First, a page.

On the atomic scale, shooting particles at stuff to see what happens is a long established scientific principle. But a group of US scientists which applied the idea on a macro scale found that a commercial polymer has a very interesting property: when it is shot at, it immediately "repairs" the bullet holes.
The polymer is currently used to coat golf balls, bowling pins and helmets, but the researchers think it could eventually be used to create self-healing fuel tanks for military aircraft, New Scientist reports.
At the moment, bullet-proofing fuel tanks is a heavy business involving a layer of rubber sandwiched in several layers of shielding. When it is pierced, the rubber swells to fill the hole.
Christopher Coughlin, a materials engineer at the Naval Air Systems Command in Patuxent River, Maryland is leading the research. His team has shot a variety of bullets at 1.5mm thick sheets of the polymer and determined that large, blunt-tipped bullets would tear holes in the material, but holes produced by smaller projectiles with pointy tips healed over very quickly.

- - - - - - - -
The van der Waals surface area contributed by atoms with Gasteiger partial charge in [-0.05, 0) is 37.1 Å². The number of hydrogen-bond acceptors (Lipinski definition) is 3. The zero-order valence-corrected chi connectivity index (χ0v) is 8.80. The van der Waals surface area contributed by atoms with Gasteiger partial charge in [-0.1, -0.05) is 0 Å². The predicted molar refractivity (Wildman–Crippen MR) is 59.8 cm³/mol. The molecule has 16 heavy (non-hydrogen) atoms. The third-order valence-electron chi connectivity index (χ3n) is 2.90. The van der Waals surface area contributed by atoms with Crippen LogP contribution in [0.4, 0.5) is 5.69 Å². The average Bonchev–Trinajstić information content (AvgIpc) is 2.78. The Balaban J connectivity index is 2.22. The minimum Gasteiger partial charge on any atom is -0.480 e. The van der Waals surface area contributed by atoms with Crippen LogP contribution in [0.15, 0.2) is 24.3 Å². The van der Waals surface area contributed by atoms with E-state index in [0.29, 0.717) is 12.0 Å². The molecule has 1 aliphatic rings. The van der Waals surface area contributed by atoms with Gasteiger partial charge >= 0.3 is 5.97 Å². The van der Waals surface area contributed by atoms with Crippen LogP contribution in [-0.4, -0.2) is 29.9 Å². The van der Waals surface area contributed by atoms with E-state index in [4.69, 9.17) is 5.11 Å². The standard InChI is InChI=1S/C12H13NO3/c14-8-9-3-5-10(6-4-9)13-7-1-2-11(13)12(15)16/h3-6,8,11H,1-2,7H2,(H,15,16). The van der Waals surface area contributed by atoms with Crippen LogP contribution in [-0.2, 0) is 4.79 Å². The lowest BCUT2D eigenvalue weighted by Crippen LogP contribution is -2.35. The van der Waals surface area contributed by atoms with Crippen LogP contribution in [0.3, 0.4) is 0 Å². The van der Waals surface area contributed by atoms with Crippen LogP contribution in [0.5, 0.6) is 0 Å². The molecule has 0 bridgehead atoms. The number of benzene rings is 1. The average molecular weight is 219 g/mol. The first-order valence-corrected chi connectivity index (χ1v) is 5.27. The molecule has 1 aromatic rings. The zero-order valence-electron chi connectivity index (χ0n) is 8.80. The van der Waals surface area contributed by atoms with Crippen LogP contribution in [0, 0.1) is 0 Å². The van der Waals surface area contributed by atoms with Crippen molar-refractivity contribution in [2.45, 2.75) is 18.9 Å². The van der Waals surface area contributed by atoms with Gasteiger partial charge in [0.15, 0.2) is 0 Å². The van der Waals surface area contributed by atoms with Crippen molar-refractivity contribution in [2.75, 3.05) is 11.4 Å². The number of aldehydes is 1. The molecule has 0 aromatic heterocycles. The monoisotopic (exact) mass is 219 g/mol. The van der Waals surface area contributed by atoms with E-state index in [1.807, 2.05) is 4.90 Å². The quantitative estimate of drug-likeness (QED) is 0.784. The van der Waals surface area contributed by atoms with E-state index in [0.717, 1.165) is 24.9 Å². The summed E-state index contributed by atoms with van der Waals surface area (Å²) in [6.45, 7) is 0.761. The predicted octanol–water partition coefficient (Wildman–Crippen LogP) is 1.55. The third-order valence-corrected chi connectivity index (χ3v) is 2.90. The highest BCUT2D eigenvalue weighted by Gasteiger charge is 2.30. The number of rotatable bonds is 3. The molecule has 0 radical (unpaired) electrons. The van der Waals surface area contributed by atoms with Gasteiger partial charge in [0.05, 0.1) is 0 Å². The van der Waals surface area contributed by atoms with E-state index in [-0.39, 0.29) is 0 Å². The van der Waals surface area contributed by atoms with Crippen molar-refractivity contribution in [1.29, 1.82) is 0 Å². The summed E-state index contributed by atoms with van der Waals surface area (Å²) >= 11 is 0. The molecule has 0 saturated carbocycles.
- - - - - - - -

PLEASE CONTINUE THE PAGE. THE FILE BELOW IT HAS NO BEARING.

The key to the material's behaviour probably lies in its melting point. Coughlin explains that the bullets speeding through the polymer - known commercially as Surlyn - heat it to its melting point allowing it to stick itself back together. "It's not going to self-heal if you just poke a hole in it with an ice pick," he remarked.
The team is now working to better understand exactly how the material sticks itself back together again. They also need to find a way round the polymer's irritating habit of disintegrating on contact with jet fuel.
However, if a fuel resistant variety of the polymer can be found, or if the research team can find a way to bond it to another fuel resistant material, it would offer a lightweight way to protect planes' fuel tanks. And as Coughlin points out, anything that saves weight on a plane is a real bonus. ®
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